We just recently put our spring 2023 batch of Tie Guan Yin Oolong Tea on the shelf. We purposely allowed it to rest for more than four months before packaging it up to put in the store. This allows the roast to settle and mellow, bringing forth a more complex and refined flavor profile. We are always impressed at how this tea brews a luminescent rich copper-toned brew — portraying the skill and finesse of how it was roasted several times for a total of about 50 hours.
Both the color of the brewed tea and the flavor profile are not prominently expressive of a heavily roasted oolong. It's more of an integrated profile of earthy, mineral, leather, tobacco, campfire, and tangy fruit qualities. This is why Tie Guan Yin Oolong is a distinguished tea. It stands on its own. We wrote a blog post about why it is distinguished, because — well, people should know!
All the images above are of the spring 2023 batch that is in store now. Before moving on to the the source of this tea, and the challenges of organic tea farming, we want to bring your attention to the way these tea leaves are rolled — in the fashion of a traditionally made Oolong Tea in that they are not so tightly rolled. Our source does all the work himself. It's literally a one man operation after the leaves have been fixed by tumble heating. He rolls the leaves in his home without the use of a hydraulic compressor that makes the leaves more tightly rolled. A well-oxidized Oolong Tea that is heavily roasted requires skilled, nimble rolling and drying. The appearance of these leaves is testimony to this arduous work.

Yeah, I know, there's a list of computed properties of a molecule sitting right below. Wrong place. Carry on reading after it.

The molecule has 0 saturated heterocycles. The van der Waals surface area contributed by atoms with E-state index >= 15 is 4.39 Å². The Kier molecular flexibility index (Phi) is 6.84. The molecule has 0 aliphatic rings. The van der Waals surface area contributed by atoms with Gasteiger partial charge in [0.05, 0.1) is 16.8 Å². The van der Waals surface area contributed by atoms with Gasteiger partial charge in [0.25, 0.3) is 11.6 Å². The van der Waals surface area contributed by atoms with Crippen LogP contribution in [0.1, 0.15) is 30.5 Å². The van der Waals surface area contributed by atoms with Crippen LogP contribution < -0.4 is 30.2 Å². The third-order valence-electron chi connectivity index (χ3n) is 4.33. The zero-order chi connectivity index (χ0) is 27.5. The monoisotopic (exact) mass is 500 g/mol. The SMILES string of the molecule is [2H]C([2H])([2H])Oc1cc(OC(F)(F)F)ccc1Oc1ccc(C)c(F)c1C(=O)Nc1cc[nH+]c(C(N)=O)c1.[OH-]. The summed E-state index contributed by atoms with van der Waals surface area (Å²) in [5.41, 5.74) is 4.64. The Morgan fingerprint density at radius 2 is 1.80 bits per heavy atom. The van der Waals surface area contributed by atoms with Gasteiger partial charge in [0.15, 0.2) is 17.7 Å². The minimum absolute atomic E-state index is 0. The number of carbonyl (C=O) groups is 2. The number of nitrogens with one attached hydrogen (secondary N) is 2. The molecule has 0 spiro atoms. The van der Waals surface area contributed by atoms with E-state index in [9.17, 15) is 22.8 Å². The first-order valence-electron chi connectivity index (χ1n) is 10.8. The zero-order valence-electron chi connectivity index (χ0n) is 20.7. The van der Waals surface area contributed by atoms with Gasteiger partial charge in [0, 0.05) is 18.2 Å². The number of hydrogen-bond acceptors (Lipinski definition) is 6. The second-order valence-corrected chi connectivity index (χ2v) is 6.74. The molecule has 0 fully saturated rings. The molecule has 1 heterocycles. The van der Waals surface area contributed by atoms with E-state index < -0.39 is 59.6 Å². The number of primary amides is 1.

This is the wall of awards in his tiny tea "studio factory". We've never seen anything like it elsewhere. It's the most solo artisan set up that we know of here in Taiwan. So, now let's touch upon his farm practice, and what a volatile prospect it is to grow tea organically on his land. In his current operation, he sources the bulk of his raw leaf material from conventional tea farmers in the nearby Pinglin tea growing region, and combines that with his own organically farmed produce of the Tie Guan Yin tea strain — when he has a crop to harvest.
These are a handful of leaves picked from his current winter crop on the lower plot of organically farmed Tie Guan Yin tea strain. This season's yield has mostly been lost to the effects of the mosquito tea bug. Long term infestation on a seasonal basis will eventually compromise the health of the tea trees and consequently the sustainability of farm production. So, our friend is carefully considering how to proceed. He may have to take out the whole plot of trees and plant a new generation, and then determine how to not sacrifice his land use in the future.
Check out the video of our visit to get a fuller picture of this source, and our visit to his home in Maokong, Muzha, Taipei, Taiwan!